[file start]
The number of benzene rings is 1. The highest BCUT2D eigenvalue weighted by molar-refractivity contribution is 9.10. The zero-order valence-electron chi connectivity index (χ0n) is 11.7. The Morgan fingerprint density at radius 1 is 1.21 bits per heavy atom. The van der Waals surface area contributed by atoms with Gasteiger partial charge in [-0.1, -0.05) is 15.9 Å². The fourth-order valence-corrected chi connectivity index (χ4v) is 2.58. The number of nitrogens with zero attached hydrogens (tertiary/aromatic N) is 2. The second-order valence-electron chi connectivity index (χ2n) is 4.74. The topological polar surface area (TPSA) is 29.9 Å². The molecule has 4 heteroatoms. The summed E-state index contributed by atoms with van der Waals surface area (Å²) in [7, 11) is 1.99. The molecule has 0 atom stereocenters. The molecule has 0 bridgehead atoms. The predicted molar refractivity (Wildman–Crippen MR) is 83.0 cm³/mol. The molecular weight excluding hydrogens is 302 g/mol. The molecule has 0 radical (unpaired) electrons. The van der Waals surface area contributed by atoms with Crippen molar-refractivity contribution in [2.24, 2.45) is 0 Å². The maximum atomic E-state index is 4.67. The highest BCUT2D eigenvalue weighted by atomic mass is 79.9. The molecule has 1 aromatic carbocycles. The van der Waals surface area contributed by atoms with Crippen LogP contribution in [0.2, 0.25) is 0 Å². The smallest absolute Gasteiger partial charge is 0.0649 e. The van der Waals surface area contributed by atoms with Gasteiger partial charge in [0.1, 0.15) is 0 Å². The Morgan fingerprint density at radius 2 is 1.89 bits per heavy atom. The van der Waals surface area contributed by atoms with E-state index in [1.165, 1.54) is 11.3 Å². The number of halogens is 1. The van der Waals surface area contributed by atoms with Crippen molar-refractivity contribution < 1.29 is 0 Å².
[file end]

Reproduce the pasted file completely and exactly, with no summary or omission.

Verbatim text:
The number of benzene rings is 1. The highest BCUT2D eigenvalue weighted by molar-refractivity contribution is 9.10. The zero-order valence-electron chi connectivity index (χ0n) is 11.7. The Morgan fingerprint density at radius 1 is 1.21 bits per heavy atom. The van der Waals surface area contributed by atoms with Gasteiger partial charge in [-0.1, -0.05) is 15.9 Å². The fourth-order valence-corrected chi connectivity index (χ4v) is 2.58. The number of nitrogens with zero attached hydrogens (tertiary/aromatic N) is 2. The second-order valence-electron chi connectivity index (χ2n) is 4.74. The topological polar surface area (TPSA) is 29.9 Å². The molecule has 4 heteroatoms. The summed E-state index contributed by atoms with van der Waals surface area (Å²) in [7, 11) is 1.99. The molecule has 0 atom stereocenters. The molecule has 0 bridgehead atoms. The predicted molar refractivity (Wildman–Crippen MR) is 83.0 cm³/mol. The molecular weight excluding hydrogens is 302 g/mol. The molecule has 0 radical (unpaired) electrons. The van der Waals surface area contributed by atoms with Crippen molar-refractivity contribution in [2.24, 2.45) is 0 Å². The maximum atomic E-state index is 4.67. The highest BCUT2D eigenvalue weighted by atomic mass is 79.9. The molecule has 1 aromatic carbocycles. The van der Waals surface area contributed by atoms with Crippen LogP contribution in [0.2, 0.25) is 0 Å². The smallest absolute Gasteiger partial charge is 0.0649 e. The van der Waals surface area contributed by atoms with Gasteiger partial charge in [0.1, 0.15) is 0 Å². The Morgan fingerprint density at radius 2 is 1.89 bits per heavy atom. The van der Waals surface area contributed by atoms with E-state index in [1.165, 1.54) is 11.3 Å². The number of halogens is 1. The van der Waals surface area contributed by atoms with Crippen molar-refractivity contribution < 1.29 is 0 Å².